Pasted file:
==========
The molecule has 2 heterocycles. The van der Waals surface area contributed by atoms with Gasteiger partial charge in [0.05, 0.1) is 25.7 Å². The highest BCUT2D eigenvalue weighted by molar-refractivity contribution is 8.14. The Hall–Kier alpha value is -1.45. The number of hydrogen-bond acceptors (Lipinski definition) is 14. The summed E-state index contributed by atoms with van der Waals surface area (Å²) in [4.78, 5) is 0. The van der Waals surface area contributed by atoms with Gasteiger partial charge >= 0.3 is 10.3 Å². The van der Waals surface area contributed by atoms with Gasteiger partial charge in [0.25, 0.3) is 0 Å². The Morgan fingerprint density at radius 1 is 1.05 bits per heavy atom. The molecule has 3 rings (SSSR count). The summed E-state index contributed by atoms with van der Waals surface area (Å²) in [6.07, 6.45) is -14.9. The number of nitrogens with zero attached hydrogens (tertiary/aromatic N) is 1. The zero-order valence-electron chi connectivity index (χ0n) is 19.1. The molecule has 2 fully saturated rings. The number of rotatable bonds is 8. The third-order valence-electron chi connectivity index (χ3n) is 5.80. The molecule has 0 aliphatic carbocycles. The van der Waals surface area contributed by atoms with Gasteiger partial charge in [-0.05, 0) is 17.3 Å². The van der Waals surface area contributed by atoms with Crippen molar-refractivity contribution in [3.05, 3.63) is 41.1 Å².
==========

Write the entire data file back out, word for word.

The molecule has 2 heterocycles. The van der Waals surface area contributed by atoms with Gasteiger partial charge in [0.05, 0.1) is 25.7 Å². The highest BCUT2D eigenvalue weighted by molar-refractivity contribution is 8.14. The Hall–Kier alpha value is -1.45. The number of hydrogen-bond acceptors (Lipinski definition) is 14. The summed E-state index contributed by atoms with van der Waals surface area (Å²) in [4.78, 5) is 0. The van der Waals surface area contributed by atoms with Gasteiger partial charge >= 0.3 is 10.3 Å². The van der Waals surface area contributed by atoms with Gasteiger partial charge in [0.25, 0.3) is 0 Å². The Morgan fingerprint density at radius 1 is 1.05 bits per heavy atom. The molecule has 3 rings (SSSR count). The summed E-state index contributed by atoms with van der Waals surface area (Å²) in [6.07, 6.45) is -14.9. The number of nitrogens with zero attached hydrogens (tertiary/aromatic N) is 1. The zero-order valence-electron chi connectivity index (χ0n) is 19.1. The molecule has 2 fully saturated rings. The number of rotatable bonds is 8. The third-order valence-electron chi connectivity index (χ3n) is 5.80. The molecule has 0 aliphatic carbocycles. The van der Waals surface area contributed by atoms with Gasteiger partial charge in [-0.05, 0) is 17.3 Å². The van der Waals surface area contributed by atoms with Crippen molar-refractivity contribution in [3.05, 3.63) is 41.1 Å².